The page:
Long-arm jurisdiction is the ability of local courts to exercise jurisdiction over foreign ("foreign" meaning out of jurisdiction, whether a state, province, or nation) defendants, whether on a statutory basis or through a court's inherent jurisdiction (depending on the jurisdiction). This jurisdiction permits a court to hear a case against a defendant and enter a binding judgment against a defendant residing outside the jurisdiction concerned.
At heart, the constraints on long arm jurisdiction are concepts of international law, and the principle that one country ought not exercise state power over the territory of another unless some recognized exception applies. In municipal law, the authority of a court to exercise long-arm jurisdiction must be based upon some action of the defendant which subjects him or her to the jurisdiction of the court.
The United States Supreme Court, in International Shoe v. Washington and later on in World-Wide Volkswagen Corp. v. Woodson, has held that a person must have minimum contacts with a State, in order for a court in one state to assert personal jurisdiction over a defendant from another state. As the Court noted in the latter case,
As has long been settled, and as we reaffirm today, a state court may exercise personal jurisdiction over a nonresident defendant only so long as there exist "minimum contacts" between the defendant and the forum State.... The concept of minimum contacts, in turn, can be seen to perform two related, but distinguishable, functions. It protects the defendant against the burdens of litigating in a distant or inconvenient forum. And it acts to ensure that the States, through their courts, do not reach out beyond the limits imposed on them by their status as coequal sovereigns in a federal system.
In 1987, the Supreme Court, in its ruling in Asahi Metal Industry Co. v. Superior Court, laid down a five-factor test to determine whether "traditional notions of fair play" would permit the assertion of personal jurisdiction, under the reasonableness requirement, over an out-of-state defendant:
There was discussion as to the Court's wisdom in not employing Asahi as a way to articulate "a similarly limited position [as in World-Wide Volkswagen] for the United States within the international community."
The issue of general (as opposed to specific) jurisdiction of US courts was addressed in Helicopteros Nacionales de Colombia, S. A. v. Hall,Goodyear Dunlop Tires Operations, S. A. v. Brown and Daimler AG v. Bauman, where the last held that, outside of "an exceptional case," general jurisdiction will generally be limited to the places where a corporation is incorporated and its principal place of business. In Daimler, Justice Ginsburg noted that specific jurisdiction is supposed to be the norm while "general jurisdiction has come to occupy a less dominant place in the contemporary scene." The risks that a more expansive view of general jurisdiction would pose to international comity were recently dealt with in Kiobel v. Royal Dutch Petroleum Co. and Mohamad v. Palestinian Authority.
The circumstances by which a foreign government may sue or be sued in federal and state courts are narrowed by the Foreign Sovereign Immunities Act and the Eleventh Amendment to the United States Constitution.
In the United States, some states' long-arm statutes refer to specific acts, for example torts or contract cases, which a court may entertain. Other states grant jurisdiction more broadly. California's Code of Civil Procedure, for example, states:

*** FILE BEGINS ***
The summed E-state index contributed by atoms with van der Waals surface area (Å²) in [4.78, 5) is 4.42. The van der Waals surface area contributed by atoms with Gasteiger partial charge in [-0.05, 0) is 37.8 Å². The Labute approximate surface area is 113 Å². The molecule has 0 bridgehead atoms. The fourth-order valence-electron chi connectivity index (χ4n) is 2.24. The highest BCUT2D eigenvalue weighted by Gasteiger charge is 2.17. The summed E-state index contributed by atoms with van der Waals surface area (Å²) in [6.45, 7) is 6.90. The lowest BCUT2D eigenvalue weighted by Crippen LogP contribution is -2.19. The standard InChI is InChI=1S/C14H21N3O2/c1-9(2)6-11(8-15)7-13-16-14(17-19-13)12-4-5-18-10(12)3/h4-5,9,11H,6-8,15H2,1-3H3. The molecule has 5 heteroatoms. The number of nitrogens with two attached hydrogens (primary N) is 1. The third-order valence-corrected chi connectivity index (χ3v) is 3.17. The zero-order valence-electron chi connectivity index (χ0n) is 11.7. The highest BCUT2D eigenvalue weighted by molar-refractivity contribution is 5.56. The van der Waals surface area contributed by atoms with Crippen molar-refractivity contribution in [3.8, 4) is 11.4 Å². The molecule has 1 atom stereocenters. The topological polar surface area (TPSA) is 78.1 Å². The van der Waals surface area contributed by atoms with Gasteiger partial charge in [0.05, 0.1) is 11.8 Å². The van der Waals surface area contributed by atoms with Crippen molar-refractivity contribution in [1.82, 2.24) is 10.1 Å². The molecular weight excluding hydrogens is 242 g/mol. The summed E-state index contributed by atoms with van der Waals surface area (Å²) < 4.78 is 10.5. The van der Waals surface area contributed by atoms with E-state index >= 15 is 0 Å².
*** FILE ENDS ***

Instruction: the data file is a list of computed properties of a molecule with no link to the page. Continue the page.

410.10. A court of this state may exercise jurisdiction on any basis not inconsistent with the Constitution of this state or of the United States.
- § 302. Personal jurisdiction by acts of non-domiciliaries
- (a) ...As to a cause of action arising from any of the acts enumerated in this section, a court may exercise personal jurisdiction over any non-domiciliary, or his executor or administrator, who in person or through an agent:
- 1. transacts any business within the state or contracts anywhere to supply goods or services in the state...
The extent of jurisdiction granted under this authority has expanded in recent jurisprudence of the New York Court of Appeals:
- (k) Territorial Limits of Effective Service.
(1) In General. Serving a summons or filing a waiver of service establishes personal jurisdiction over a defendant:
(A) who is subject to the jurisdiction of a court of general jurisdiction in the state where the district court is located;
(C) when authorized by a federal statute.
(2) Federal Claim Outside State-Court Jurisdiction. For a claim that arises under federal law, serving a summons or filing a waiver of service establishes personal jurisdiction over a defendant if:
(A) the defendant is not subject to jurisdiction in any state's courts of general jurisdiction; and
(B) exercising jurisdiction is consistent with the United States Constitution and laws.
The jurisdiction of Canadian courts has been standardized to a great degree through jurisprudence developed by the Supreme Court of Canada, most notably in the 2012 ruling in Club Resorts Ltd. v. Van Breda. It ruled that jurisdiction must be established primarily on the basis of objective factors that connect the legal situation or the subject matter of the litigation with the forum. In a case concerning a tort, the following factors are presumptive connecting factors that, prima facie, entitle a court to assume jurisdiction over a dispute:
It was also held that a Canadian court cannot decline to exercise its jurisdiction unless the defendant invokes forum non conveniens. The decision to raise this doctrine rests with the parties, not with the court seized of the claim. If a defendant raises an issue of forum non conveniens, the burden is on him or her to show why the court should decline to exercise its jurisdiction and displace the forum chosen by the plaintiff.